The TSA doesn’t really want you to read what’s in here. They’ve said so many times, and their SOPs even say so. Here’s what’s strange, though: all the information we’ve got here is available to anyone who’ve worked some kind of advanced security, read a couple of books on the subject and searched through some patent archives. And that’s why we’re going to tell you how the TSA’s mystical “Explosives Trace Detection” works, what it does and what they really mean when they talk about “alarm resolution”. It’s simpler than you think…

TSA and SSI, K-I-S-S-I-N-G…

If you’ve been unlucky enough to have the TSA, for example, “sample” or “swab” your hands for one of their explosives detection tests, and that thing set off some kind of alarm, you’re probably familiar with the hassle that can entail. If you haven’t been through that ordeal, count yourself lucky. You should still read on, because we’re going to tell you what those alarms actually mean, and how they’re usually “resolved”. Why? Because the TSA, amongst others, keep saying that explosives trace detection (ETD) and alarm resolution in explosives detection systems is “SSI” – Sensitive Security Information – and we know that it really isn’t.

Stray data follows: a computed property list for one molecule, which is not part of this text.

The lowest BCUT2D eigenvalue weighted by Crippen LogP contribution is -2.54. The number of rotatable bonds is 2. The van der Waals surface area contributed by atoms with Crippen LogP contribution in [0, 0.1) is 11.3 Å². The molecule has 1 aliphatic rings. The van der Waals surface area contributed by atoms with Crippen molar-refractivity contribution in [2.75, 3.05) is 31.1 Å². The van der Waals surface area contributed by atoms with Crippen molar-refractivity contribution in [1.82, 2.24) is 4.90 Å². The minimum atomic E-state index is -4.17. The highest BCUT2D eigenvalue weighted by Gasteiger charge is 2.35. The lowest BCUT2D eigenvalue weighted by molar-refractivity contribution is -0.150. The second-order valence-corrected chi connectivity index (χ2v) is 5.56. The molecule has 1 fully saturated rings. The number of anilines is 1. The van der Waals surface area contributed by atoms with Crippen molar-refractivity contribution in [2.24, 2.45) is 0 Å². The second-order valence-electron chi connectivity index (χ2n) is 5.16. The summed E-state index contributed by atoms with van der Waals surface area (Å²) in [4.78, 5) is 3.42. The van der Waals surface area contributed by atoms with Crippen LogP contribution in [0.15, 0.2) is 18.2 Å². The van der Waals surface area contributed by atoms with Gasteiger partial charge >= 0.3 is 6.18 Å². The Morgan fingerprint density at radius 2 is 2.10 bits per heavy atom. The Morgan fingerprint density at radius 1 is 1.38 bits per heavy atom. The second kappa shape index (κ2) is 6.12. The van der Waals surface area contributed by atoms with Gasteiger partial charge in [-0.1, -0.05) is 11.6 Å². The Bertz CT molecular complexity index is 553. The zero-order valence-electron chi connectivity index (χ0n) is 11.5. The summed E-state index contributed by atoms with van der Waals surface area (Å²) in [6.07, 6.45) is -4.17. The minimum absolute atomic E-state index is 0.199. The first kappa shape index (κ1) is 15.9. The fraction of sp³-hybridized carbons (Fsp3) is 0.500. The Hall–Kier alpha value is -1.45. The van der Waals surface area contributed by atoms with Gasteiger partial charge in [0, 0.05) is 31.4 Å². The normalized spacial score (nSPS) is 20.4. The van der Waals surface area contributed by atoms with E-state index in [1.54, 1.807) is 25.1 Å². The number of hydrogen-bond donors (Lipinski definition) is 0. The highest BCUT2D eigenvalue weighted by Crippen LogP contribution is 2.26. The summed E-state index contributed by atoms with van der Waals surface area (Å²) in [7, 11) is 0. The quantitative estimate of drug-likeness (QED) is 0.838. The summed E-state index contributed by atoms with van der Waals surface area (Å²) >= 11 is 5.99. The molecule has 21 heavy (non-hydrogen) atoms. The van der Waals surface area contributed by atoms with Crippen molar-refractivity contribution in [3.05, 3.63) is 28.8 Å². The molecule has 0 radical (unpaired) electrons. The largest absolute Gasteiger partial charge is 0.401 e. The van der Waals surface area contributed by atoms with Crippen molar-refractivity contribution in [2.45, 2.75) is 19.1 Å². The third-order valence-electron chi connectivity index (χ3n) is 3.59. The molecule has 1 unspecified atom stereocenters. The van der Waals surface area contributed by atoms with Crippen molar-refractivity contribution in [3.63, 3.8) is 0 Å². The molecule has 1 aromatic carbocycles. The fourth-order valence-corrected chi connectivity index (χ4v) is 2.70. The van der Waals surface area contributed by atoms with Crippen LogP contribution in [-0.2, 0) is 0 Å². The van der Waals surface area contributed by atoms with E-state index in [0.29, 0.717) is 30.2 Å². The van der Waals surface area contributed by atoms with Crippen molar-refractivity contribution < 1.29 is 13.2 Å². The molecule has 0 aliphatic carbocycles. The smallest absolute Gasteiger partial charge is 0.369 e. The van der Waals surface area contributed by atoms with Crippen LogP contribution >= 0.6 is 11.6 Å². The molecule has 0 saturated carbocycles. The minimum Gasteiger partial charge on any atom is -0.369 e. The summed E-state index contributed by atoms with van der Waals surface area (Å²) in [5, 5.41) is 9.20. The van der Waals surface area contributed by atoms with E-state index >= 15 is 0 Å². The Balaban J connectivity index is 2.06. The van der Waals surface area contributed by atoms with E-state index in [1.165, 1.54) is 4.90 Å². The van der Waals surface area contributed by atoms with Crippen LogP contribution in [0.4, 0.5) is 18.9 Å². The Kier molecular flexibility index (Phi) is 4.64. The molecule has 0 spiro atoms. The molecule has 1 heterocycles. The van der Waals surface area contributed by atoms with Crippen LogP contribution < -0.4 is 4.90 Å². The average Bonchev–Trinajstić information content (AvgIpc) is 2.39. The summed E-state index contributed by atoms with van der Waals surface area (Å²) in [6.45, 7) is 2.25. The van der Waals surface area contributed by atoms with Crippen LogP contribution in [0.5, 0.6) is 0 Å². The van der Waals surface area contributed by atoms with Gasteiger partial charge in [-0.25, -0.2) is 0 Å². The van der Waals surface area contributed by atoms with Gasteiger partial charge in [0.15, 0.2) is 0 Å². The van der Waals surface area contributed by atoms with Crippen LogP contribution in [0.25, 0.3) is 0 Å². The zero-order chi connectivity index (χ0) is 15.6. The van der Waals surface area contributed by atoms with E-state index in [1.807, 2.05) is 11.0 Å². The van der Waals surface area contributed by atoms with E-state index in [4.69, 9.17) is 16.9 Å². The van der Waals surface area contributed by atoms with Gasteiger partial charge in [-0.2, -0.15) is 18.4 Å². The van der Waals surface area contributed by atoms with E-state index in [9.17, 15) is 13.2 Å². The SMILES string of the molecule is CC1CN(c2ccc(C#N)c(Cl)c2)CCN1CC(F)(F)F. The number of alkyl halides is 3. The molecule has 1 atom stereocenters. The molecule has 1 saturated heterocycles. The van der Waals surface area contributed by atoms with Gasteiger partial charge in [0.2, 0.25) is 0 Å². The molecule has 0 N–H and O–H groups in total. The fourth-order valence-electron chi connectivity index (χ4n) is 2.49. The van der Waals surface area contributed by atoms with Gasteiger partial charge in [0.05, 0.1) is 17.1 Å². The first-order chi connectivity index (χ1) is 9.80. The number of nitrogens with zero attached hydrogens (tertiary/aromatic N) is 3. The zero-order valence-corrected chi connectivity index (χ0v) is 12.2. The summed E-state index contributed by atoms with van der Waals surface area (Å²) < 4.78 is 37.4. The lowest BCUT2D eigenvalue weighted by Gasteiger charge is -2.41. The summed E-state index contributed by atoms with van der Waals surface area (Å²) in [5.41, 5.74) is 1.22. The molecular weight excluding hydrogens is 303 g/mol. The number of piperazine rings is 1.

The TSA just loves to designate things as SSI – mostly to have an excuse ready for when the press comes a-knocking, and we’re here to blow the flimsy lid off the things that aren’t really SSI. This time, it turned out to be a rather lengthy page, and we’ve put it here, so you can always find it.

We know you want to know what we know about ETD and the TSA’s alarm resolution, so you should probably go ahead and check it out. It’s right here


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